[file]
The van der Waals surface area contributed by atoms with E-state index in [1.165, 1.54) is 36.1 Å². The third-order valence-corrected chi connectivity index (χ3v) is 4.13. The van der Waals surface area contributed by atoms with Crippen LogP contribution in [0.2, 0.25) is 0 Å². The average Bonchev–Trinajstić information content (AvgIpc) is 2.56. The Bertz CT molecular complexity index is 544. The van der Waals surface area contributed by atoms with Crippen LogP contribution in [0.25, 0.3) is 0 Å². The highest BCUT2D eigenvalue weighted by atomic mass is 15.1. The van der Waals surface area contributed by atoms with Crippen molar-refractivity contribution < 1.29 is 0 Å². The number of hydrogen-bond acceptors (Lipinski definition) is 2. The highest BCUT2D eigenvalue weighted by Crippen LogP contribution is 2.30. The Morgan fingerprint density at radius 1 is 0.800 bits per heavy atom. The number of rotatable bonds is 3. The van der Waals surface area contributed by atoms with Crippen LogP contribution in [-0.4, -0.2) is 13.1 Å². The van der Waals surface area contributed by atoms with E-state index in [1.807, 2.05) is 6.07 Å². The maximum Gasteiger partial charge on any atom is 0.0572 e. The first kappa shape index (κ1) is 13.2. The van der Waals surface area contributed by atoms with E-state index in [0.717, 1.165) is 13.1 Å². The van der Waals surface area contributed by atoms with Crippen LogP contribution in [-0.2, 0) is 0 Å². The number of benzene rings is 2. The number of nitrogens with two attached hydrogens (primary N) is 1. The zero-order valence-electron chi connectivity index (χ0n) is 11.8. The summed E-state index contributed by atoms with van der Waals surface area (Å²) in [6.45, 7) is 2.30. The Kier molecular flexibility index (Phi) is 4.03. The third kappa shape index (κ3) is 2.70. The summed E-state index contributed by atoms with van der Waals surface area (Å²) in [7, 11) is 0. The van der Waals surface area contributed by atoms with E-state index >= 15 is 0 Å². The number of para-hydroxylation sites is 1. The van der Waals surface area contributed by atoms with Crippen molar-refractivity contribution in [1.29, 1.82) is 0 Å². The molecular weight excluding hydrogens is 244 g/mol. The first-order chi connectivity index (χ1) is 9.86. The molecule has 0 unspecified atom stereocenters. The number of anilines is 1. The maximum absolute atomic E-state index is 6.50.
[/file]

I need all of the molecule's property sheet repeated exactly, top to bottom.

The van der Waals surface area contributed by atoms with E-state index in [1.165, 1.54) is 36.1 Å². The third-order valence-corrected chi connectivity index (χ3v) is 4.13. The van der Waals surface area contributed by atoms with Crippen LogP contribution in [0.2, 0.25) is 0 Å². The average Bonchev–Trinajstić information content (AvgIpc) is 2.56. The Bertz CT molecular complexity index is 544. The van der Waals surface area contributed by atoms with Crippen LogP contribution in [0.25, 0.3) is 0 Å². The highest BCUT2D eigenvalue weighted by atomic mass is 15.1. The van der Waals surface area contributed by atoms with Crippen molar-refractivity contribution < 1.29 is 0 Å². The number of hydrogen-bond acceptors (Lipinski definition) is 2. The highest BCUT2D eigenvalue weighted by Crippen LogP contribution is 2.30. The Morgan fingerprint density at radius 1 is 0.800 bits per heavy atom. The number of rotatable bonds is 3. The van der Waals surface area contributed by atoms with Crippen LogP contribution in [-0.4, -0.2) is 13.1 Å². The van der Waals surface area contributed by atoms with E-state index in [1.807, 2.05) is 6.07 Å². The maximum Gasteiger partial charge on any atom is 0.0572 e. The first kappa shape index (κ1) is 13.2. The van der Waals surface area contributed by atoms with E-state index in [0.717, 1.165) is 13.1 Å². The van der Waals surface area contributed by atoms with Crippen LogP contribution in [-0.2, 0) is 0 Å². The number of benzene rings is 2. The number of nitrogens with two attached hydrogens (primary N) is 1. The zero-order valence-electron chi connectivity index (χ0n) is 11.8. The summed E-state index contributed by atoms with van der Waals surface area (Å²) in [6.45, 7) is 2.30. The Kier molecular flexibility index (Phi) is 4.03. The third kappa shape index (κ3) is 2.70. The summed E-state index contributed by atoms with van der Waals surface area (Å²) in [7, 11) is 0. The van der Waals surface area contributed by atoms with E-state index >= 15 is 0 Å². The number of para-hydroxylation sites is 1. The van der Waals surface area contributed by atoms with Crippen molar-refractivity contribution in [1.29, 1.82) is 0 Å². The molecular weight excluding hydrogens is 244 g/mol. The first-order chi connectivity index (χ1) is 9.86. The molecule has 0 unspecified atom stereocenters. The number of anilines is 1. The maximum absolute atomic E-state index is 6.50.